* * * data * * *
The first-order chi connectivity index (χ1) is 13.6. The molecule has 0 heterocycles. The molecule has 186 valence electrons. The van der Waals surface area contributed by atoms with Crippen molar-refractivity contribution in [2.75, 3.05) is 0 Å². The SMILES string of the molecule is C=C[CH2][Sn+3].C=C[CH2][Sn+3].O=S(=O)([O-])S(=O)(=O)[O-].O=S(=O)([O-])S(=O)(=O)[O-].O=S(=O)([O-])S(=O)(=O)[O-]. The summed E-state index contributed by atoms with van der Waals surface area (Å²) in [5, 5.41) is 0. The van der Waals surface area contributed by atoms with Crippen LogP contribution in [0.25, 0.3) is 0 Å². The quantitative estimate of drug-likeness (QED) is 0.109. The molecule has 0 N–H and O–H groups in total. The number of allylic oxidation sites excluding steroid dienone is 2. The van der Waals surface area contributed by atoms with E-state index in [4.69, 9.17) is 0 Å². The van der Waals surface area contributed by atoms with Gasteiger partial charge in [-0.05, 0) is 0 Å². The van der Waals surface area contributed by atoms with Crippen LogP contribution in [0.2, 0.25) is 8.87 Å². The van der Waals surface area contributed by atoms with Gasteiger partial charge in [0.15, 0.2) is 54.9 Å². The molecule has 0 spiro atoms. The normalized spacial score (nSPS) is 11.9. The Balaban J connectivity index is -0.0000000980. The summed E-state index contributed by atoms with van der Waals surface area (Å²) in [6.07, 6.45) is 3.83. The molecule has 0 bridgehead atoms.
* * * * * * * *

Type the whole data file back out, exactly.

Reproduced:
The first-order chi connectivity index (χ1) is 13.6. The molecule has 0 heterocycles. The molecule has 186 valence electrons. The van der Waals surface area contributed by atoms with Crippen molar-refractivity contribution in [2.75, 3.05) is 0 Å². The SMILES string of the molecule is C=C[CH2][Sn+3].C=C[CH2][Sn+3].O=S(=O)([O-])S(=O)(=O)[O-].O=S(=O)([O-])S(=O)(=O)[O-].O=S(=O)([O-])S(=O)(=O)[O-]. The summed E-state index contributed by atoms with van der Waals surface area (Å²) in [5, 5.41) is 0. The van der Waals surface area contributed by atoms with Crippen LogP contribution in [0.25, 0.3) is 0 Å². The quantitative estimate of drug-likeness (QED) is 0.109. The molecule has 0 N–H and O–H groups in total. The number of allylic oxidation sites excluding steroid dienone is 2. The van der Waals surface area contributed by atoms with E-state index in [4.69, 9.17) is 0 Å². The van der Waals surface area contributed by atoms with Gasteiger partial charge in [-0.05, 0) is 0 Å². The van der Waals surface area contributed by atoms with Crippen LogP contribution in [0.2, 0.25) is 8.87 Å². The van der Waals surface area contributed by atoms with Gasteiger partial charge in [0.15, 0.2) is 54.9 Å². The molecule has 0 spiro atoms. The normalized spacial score (nSPS) is 11.9. The Balaban J connectivity index is -0.0000000980. The summed E-state index contributed by atoms with van der Waals surface area (Å²) in [6.07, 6.45) is 3.83. The molecule has 0 bridgehead atoms.